A Good Death: The Benefits of Talking about End of Life
by Bethany Slack, MPH, MT
“For everything there is a season, and a time for every matter under heaven: a time to be born, and a time to die…” - Ecclesiastes 3:1-2a
As human beings, we all share the common experiences of birth and death. But we tend to focus our time and energy planning, living out, and seeking to improve our time here on earth. Many of us give little attention to how we wish to experience the end of earthly life.
Passage into extreme old age or the discovery of terminal illness can stir up confusion and conflicting desires. Miscommunication with family and medical staff is common.
If we have avoided discussing End of Life (EOL) issues as families, churches, and communities, there are usually medical, relational, financial, and spiritual ramifications. But open conversation benefits both the individual and the community.
You May Be Surprised To Learn
- Research indicates that 80% of people would like to die at home, yet only about one third do.
- Dying in a hospital is pricier and comes with more aggressive treatments than dying in other facilities or at home.
- Hospice services offer treatments that make a terminally ill person comfortable at the end of life, and more people than ever are choosing to receive hospice care.
- Persons with terminal cancer who are part of a highly supportive spiritual community are more likely to receive aggressive care and die in the hospital, rather than choose hospice or home care.
- Among those with highly supportive spiritual communities, racial/ethnic minorities and those reporting strong reliance on God are even more likely to receive aggressive treatments at the end of life.
Introducing a Boston Public Health and Wellness Initiative
The Public Health and Wellness (PH&W) initiative at the Emmanuel Gospel Center is beginning to explore such end of life questions, building on our ministry partners’ wisdom, insights, and contributions to the field.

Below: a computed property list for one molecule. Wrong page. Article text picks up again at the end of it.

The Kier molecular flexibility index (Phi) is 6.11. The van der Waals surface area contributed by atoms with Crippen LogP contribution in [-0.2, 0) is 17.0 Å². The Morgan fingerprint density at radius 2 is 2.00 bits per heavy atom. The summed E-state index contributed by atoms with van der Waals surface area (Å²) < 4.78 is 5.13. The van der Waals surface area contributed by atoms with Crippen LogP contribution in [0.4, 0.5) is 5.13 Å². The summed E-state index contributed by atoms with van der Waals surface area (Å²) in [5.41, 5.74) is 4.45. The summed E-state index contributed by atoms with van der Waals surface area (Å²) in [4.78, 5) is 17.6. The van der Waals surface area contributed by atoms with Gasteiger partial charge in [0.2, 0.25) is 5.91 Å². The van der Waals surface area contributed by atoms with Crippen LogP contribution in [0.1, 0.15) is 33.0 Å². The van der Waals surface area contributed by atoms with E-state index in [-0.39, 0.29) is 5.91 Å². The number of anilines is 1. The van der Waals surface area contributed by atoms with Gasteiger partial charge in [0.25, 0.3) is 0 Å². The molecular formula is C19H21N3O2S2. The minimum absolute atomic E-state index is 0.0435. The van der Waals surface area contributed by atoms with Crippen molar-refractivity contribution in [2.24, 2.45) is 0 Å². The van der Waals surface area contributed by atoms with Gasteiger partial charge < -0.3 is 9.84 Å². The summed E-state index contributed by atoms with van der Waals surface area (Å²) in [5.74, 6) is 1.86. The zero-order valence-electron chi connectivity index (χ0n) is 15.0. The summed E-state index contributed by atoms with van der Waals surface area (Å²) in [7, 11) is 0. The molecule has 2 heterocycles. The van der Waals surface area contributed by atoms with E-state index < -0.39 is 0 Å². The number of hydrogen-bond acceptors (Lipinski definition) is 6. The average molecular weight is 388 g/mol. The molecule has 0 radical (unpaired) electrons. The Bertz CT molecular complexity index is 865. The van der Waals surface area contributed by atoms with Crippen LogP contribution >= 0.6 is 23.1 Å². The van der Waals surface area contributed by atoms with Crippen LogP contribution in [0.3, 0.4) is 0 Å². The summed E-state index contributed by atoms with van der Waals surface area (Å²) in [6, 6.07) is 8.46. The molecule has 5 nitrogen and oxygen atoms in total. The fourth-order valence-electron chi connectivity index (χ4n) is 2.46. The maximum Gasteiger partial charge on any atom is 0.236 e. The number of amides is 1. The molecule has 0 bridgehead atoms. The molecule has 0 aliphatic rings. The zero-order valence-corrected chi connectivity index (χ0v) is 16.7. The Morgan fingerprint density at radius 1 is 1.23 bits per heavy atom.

Observing the needs of her own congregation, Rev. Gloria White-Hammond, M.D. of Bethel AME Church began Planning Ahead, a ministry to encourage discussion of EOL issues and advance directives. Michael Balboni, Ph.D., Th.M., affiliated with Harvard Medical School and the Dana-Farber Cancer Institute, has published extensively about the role of spirituality and spiritual care in medicine and end of life care. Both have a desire to see EOL issues more widely engaged in faith communities.
With Dr. White-Hammond and Dr. Balboni, the PH&W initiative is planning a 2017 convening in the Boston area with the hope of connecting pastors and other Christian leaders with medical professionals. We hope to spark a new vision in faith communities of what a “good death” can look like, and how planning for good deaths can benefit and bless our city and society.
1. Learn more about the current state of EOL in the United States.
2. Connect with me for further conversation.
3. Financially support the Public Health & Wellness Initiative at EGC.
Bethany Slack, MPH, MT, is the Public Health and Wellness research associate at EGC. Her passion is to see Jesus’ love translated into improved health and health justice for all, across the lifespan and across the globe.